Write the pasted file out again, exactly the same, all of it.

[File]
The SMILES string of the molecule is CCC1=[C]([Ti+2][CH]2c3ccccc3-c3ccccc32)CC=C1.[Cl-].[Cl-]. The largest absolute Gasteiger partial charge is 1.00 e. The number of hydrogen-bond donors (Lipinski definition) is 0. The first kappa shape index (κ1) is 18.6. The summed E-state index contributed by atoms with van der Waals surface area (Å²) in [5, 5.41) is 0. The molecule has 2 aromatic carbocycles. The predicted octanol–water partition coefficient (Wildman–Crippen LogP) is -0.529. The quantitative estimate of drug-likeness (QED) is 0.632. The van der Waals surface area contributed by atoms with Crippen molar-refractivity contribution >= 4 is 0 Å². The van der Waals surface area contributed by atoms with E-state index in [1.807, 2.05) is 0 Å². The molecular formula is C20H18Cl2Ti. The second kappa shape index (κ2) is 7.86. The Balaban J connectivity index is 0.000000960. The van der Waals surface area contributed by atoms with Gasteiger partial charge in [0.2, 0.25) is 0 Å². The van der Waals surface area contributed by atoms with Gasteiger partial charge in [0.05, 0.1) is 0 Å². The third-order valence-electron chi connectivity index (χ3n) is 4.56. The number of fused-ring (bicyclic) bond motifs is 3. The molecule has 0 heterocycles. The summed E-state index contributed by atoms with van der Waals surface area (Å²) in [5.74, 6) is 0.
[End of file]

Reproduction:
The SMILES string of the molecule is CCC1=[C]([Ti+2][CH]2c3ccccc3-c3ccccc32)CC=C1.[Cl-].[Cl-]. The largest absolute Gasteiger partial charge is 1.00 e. The number of hydrogen-bond donors (Lipinski definition) is 0. The first kappa shape index (κ1) is 18.6. The summed E-state index contributed by atoms with van der Waals surface area (Å²) in [5, 5.41) is 0. The molecule has 2 aromatic carbocycles. The predicted octanol–water partition coefficient (Wildman–Crippen LogP) is -0.529. The quantitative estimate of drug-likeness (QED) is 0.632. The van der Waals surface area contributed by atoms with Crippen molar-refractivity contribution >= 4 is 0 Å². The van der Waals surface area contributed by atoms with E-state index in [1.807, 2.05) is 0 Å². The molecular formula is C20H18Cl2Ti. The second kappa shape index (κ2) is 7.86. The Balaban J connectivity index is 0.000000960. The van der Waals surface area contributed by atoms with Gasteiger partial charge in [0.2, 0.25) is 0 Å². The van der Waals surface area contributed by atoms with Gasteiger partial charge in [0.05, 0.1) is 0 Å². The third-order valence-electron chi connectivity index (χ3n) is 4.56. The number of fused-ring (bicyclic) bond motifs is 3. The molecule has 0 heterocycles. The summed E-state index contributed by atoms with van der Waals surface area (Å²) in [5.74, 6) is 0.